Catch the wind
The proposal to site as many as 44 wind turbines just outside the National Scenic Area west of Underwood has become highly controversial.
That's no surprise. It's easy to imagine negative impacts from 400-foot tall towers with spinning blades on them. At first glance, the towers would seem to be out of place -- tall, intrusive, industrial.
But this truly is a matter of perspective.
It's worth noting that even strong opponents of this particular proposal near Underwood concede that getting renewable energy from wind is a positive and progressive way to meet our energy needs.
That's especially true when considering the alternatives: nuclear power, anyone? Or how about a new coal-fired plant in the area?
Recently, some government officials have started to push for the construction of new nuclear plants. If environmentally-sound energy sources such as wind turbines are blocked, opponents may end up unwittingly helping to get atomic power facilities, or coal- or gas-fired plants, pushed to the top of the list.
The reality is, energy has to come from somewhere. When looking at the big picture, we wonder why wind turbines are not more actively supported.
We agree there must be distance requirements and other mitigations so as not to impact the health and welfare of residents, and the farther the towers are from homes the better. But if those concerns are met, wind turbines deserve to considered, if not embraced.
Indeed, someone "thinking outside the box" even proposed making works of art out of the towers, by bringing in artists to paint them.
During the public meeting about the wind turbines at the Underwood Community Center in October, there were some intriguing and compelling comments made by supporters of the turbines.
One particularly strong comment came from a member of the Yakama Nation, who pointed out that if wind power had been available in the 1940s and 1950s, perhaps some of the hydro-electric dams that were built in the Columbia River Basin would not have been needed.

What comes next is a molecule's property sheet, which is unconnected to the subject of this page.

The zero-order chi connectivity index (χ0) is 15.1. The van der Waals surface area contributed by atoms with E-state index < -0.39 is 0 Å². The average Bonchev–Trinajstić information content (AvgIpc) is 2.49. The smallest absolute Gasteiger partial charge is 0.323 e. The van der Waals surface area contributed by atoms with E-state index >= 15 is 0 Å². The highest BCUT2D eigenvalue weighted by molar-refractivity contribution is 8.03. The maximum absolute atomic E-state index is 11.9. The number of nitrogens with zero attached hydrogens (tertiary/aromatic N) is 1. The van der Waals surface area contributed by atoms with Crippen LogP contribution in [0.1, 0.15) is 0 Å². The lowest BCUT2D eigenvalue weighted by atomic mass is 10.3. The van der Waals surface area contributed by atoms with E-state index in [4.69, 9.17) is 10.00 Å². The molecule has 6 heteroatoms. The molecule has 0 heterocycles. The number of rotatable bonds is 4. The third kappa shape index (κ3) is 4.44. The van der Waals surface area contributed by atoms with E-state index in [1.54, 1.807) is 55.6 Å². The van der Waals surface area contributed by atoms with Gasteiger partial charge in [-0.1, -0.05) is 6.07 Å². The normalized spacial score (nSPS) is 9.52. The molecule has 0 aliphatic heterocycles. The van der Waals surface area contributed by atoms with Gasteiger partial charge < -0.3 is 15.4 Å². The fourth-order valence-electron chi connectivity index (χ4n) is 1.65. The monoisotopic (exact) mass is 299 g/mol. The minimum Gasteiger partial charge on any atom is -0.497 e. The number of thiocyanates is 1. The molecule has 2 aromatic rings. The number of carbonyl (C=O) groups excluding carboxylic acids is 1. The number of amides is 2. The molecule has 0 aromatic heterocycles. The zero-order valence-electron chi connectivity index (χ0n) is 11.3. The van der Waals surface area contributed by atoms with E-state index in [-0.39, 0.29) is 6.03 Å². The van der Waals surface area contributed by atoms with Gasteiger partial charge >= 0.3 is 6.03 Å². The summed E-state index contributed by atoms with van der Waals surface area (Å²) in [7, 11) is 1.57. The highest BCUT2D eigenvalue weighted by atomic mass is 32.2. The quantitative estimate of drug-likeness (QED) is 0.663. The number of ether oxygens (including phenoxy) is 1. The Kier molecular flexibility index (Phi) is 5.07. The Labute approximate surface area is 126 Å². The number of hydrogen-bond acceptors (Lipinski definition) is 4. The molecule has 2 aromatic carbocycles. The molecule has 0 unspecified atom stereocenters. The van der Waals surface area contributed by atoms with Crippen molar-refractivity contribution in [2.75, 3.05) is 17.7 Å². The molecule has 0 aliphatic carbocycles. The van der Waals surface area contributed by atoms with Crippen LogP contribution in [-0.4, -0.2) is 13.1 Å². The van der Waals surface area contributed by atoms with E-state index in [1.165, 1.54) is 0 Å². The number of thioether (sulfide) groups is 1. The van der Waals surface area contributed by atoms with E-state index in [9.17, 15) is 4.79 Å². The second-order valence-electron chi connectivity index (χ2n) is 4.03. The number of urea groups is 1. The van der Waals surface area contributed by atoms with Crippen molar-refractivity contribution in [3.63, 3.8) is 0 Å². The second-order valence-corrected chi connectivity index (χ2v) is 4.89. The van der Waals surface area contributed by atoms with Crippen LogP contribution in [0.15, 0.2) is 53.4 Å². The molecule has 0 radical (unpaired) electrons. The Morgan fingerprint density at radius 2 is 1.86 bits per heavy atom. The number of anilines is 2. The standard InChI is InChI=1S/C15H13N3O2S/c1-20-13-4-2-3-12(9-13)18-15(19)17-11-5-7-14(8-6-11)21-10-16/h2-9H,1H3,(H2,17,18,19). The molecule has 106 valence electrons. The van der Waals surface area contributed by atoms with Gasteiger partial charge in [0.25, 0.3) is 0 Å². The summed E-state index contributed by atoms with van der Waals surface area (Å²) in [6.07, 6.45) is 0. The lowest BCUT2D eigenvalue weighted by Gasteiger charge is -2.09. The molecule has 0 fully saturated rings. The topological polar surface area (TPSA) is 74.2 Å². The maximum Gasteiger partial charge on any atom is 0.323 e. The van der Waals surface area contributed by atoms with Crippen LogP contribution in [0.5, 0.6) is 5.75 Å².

We didn't catch the Yakama Tribal representative's name, but this is what he had to say, and his words hold a powerful message: "From a cultural and environmental viewpoint, it's better than hydro power because that kills all our salmon," he said. "Our chiefs said they will support wind energy. What better way to generate power? If we'd had the same opportunity you guys have here when they were talking about building the dams on the Columbia River, what do you think we would have done? That's the big picture for all of us."
SDS Lumber Co. President Jason Spadaro, one of the key partners behind the plans for wind power turbines near Underwood, offered a compelling vision of his own.
"Climate change is happening on our planet," Spadaro said in his presentation to the Underwood crowd last October. "I'd be proud to see wind energy projects here, because it would show we're doing something. Why not embrace wind power? Why not tell our kids and grandkids that Skamania County is doing something about supporting renewable energy?"
Why indeed? This region might have a real opportunity to show a way forward to a nation heavily hooked on burning fossil fuels, and on over-consumption. There may be ways out of the mess we as a society find ourselves in with global warming and the degradation of our air and water, but we have to be willing to make tradeoffs.
This project deserves another look from opponents. Frankly, in the long run, our scenic views won't matter if we end up with a planet too hot to sustain our lives.
Spadaro may be seen by some as one of the "bad guys" because of his promotion of this proposal, but that sentiment is unfortunate and unjustified. Indeed, in perhaps the most ironic development to come out of this controversy, Spadaro may turn out to be the real environmental visionary here.